By Adam Bernstein
Washington Post Staff Writer
Tuesday, November 4, 2008
John W. Ripley, 69, a highly decorated Marine Corps officer and demolitions expert during the Vietnam War whose destruction of a strategic bridge was credited with helping repel a Communist-led armored advance at Easter time in 1972, died Oct. 28 at his home in Annapolis. He had undergone liver transplants in recent years.
Col. Ripley -- then a captain -- participated in dozens of major combat operations during two tours of duty in Vietnam. His quiet daring not only led to two of the highest awards for valor -- the Navy Cross and the Silver Star -- but also induction this year into the U.S. Army Ranger Hall of Fame at Fort Benning, Ga. He was the first Marine to earn that distinction.
He was best remembered for his actions against a North Vietnamese offensive of 20,000 men that began in late March 1972. Often called the Easter Offensive, the invasion was meant to reach Saigon and achieve a psychological and military victory over the South Vietnamese and their relatively few remaining American advisers as U.S. involvement in the war was winding down.
At the time, Col. Ripley was an adviser to a battalion of the Vietnamese marine corps that had been moved to Quang Tri province bordering the demilitarized zone separating the north and south.
Amid an onslaught of enemy shelling, Col. Ripley and about 700 South Vietnamese marines were asked to hold a pivotal crossing point near the DMZ -- a bridge that spanned the Cua Viet River at the village of Dong Ha. Col. Ripley later recalled orders to "hold or die."
According to his citation for the Navy Cross -- the service's highest award for valor after the Medal of Honor -- Col. Ripley on April 2, 1972, used 500 pounds of dynamite and C4 plastic explosives to take down the bridge.
He and a U.S. Army colleague were chiefly responsible for rigging the bridge with explosives -- with Col. Ripley hand-walking along the beams while his body dangled 50 feet above the swift current. The bridge was more than 500 feet long, and the work of rigging it required about three hours of intense work.
"I had to swing like a trapeze artist in a circus and leap over the other I-beam," Col. Ripley told the Marine Corps Times in June. "I used my teeth to crimp the detonator and thus pinch it into place on the fuse. I crimped it with my teeth while the detonator was halfway down my throat."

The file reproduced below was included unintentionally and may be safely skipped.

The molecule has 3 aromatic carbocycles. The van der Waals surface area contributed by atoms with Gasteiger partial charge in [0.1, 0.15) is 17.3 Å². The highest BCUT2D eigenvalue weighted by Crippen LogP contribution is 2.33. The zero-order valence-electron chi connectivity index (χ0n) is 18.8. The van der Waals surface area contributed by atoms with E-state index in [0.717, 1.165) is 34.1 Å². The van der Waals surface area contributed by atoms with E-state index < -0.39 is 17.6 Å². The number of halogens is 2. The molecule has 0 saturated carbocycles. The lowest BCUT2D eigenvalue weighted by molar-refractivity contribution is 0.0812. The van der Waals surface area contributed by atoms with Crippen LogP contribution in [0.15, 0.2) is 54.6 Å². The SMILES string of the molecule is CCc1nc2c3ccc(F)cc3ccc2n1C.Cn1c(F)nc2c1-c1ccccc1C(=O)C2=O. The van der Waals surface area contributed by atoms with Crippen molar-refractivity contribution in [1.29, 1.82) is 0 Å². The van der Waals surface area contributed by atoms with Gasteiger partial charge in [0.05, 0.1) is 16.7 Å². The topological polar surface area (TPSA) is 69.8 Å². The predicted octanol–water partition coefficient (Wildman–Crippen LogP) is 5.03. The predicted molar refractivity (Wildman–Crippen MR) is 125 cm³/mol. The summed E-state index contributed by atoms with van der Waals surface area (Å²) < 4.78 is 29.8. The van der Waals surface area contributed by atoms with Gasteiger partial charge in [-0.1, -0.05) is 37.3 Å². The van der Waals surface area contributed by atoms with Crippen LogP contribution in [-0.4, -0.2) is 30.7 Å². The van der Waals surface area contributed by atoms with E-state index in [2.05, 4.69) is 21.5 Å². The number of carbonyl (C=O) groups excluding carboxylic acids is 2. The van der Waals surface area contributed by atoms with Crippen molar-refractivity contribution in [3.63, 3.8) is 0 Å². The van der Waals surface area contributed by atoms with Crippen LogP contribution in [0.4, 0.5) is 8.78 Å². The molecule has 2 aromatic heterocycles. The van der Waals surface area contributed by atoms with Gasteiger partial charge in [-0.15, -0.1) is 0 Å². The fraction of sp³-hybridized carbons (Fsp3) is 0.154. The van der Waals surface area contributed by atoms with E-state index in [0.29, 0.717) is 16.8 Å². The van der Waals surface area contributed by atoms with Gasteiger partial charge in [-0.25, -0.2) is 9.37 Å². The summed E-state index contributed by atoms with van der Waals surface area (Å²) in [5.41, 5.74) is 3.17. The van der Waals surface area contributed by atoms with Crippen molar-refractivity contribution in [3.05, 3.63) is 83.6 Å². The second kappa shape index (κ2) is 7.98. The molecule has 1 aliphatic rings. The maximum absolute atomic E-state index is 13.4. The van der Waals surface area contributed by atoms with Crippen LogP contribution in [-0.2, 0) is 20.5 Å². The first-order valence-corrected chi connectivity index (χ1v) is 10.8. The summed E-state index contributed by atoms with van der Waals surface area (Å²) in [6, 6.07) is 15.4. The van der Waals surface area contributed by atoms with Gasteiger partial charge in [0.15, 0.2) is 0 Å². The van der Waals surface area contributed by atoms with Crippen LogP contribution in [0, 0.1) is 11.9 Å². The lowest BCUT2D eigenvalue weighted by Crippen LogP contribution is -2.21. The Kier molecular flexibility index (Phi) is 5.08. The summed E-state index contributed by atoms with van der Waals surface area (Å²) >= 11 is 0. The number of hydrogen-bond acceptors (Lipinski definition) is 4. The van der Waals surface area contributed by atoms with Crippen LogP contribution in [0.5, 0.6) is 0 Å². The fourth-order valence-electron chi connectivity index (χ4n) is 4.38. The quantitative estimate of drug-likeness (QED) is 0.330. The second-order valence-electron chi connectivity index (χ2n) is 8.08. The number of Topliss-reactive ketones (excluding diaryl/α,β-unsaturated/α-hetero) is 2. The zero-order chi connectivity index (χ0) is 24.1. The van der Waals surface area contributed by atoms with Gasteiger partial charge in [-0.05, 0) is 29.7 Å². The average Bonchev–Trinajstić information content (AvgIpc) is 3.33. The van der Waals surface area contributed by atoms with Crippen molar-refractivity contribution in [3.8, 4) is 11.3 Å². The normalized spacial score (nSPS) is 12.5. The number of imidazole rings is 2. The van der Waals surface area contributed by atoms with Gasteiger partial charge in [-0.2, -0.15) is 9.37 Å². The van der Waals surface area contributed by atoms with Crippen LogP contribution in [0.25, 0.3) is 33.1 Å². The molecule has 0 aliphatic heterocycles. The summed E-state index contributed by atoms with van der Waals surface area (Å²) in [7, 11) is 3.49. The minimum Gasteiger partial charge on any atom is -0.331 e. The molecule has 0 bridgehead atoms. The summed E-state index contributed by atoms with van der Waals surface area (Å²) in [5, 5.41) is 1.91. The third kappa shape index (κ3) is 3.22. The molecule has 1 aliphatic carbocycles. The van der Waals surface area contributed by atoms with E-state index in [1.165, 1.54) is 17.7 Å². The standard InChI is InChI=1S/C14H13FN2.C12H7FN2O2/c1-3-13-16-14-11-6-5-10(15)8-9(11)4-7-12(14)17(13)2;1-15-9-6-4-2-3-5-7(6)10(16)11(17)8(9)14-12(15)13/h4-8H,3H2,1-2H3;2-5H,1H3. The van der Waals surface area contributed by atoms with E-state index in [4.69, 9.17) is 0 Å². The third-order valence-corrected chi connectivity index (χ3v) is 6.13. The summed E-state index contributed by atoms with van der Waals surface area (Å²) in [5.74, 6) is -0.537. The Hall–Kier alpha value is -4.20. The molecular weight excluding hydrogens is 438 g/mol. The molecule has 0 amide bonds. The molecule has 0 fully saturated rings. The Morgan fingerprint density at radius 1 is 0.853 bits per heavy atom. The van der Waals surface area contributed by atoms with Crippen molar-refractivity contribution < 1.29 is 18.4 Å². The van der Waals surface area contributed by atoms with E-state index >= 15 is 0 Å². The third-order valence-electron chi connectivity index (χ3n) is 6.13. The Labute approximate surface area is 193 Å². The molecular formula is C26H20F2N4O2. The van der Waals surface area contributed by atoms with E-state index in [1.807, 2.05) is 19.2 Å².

Col. Ripley helped provide the first success against the North's incursion and delayed the advance of more than 200 enemy armored vehicles, including tanks. His actions gave the South Vietnamese marines further time to regroup along another defensive line. They eventually stopped the Communist invasion in Quang Tri province.
"Saigon would probably have been lost in 1972 but for Ripley," said retired Marine Corps Col. John Grider Miller, author of "The Bridge at Dong Ha" (1989).
John Walter Ripley was born June 29, 1939, in West Virginia and was raised in Radford, a southwestern Virginia town where his father was a railroad manager.
He joined the Marine Corps after high school in 1957 and was a 1962 graduate of the U.S. Naval Academy at Annapolis. He went on train at the Army Ranger School and with the Royal Marines, among other elite units.
He began his first tour of duty in Vietnam in 1966. As a company commander the next year he received the Silver Star for his relentless attack against well-concealed enemy gunfire from a North Vietnamese regimental command group.
After his Vietnam service, Col. Ripley became a regimental commander. He also was the senior marine at the Naval Academy and the Virginia Military Institute before retiring from active duty.
From 1999 to 2005, he was director of history and museums for the Marine Corps and played a key role in the fundraising, planning and design of the National Museum of the Marine Corps in Triangle, Va., near Quantico.
Survivors include his wife, Moline Blaylock Ripley of Annapolis; four children, John Ripley of Palm Beach, Fla., and Stephen Ripley, Thomas Ripley and Mary Ripley, all of Annapolis; a sister; and eight grandchildren.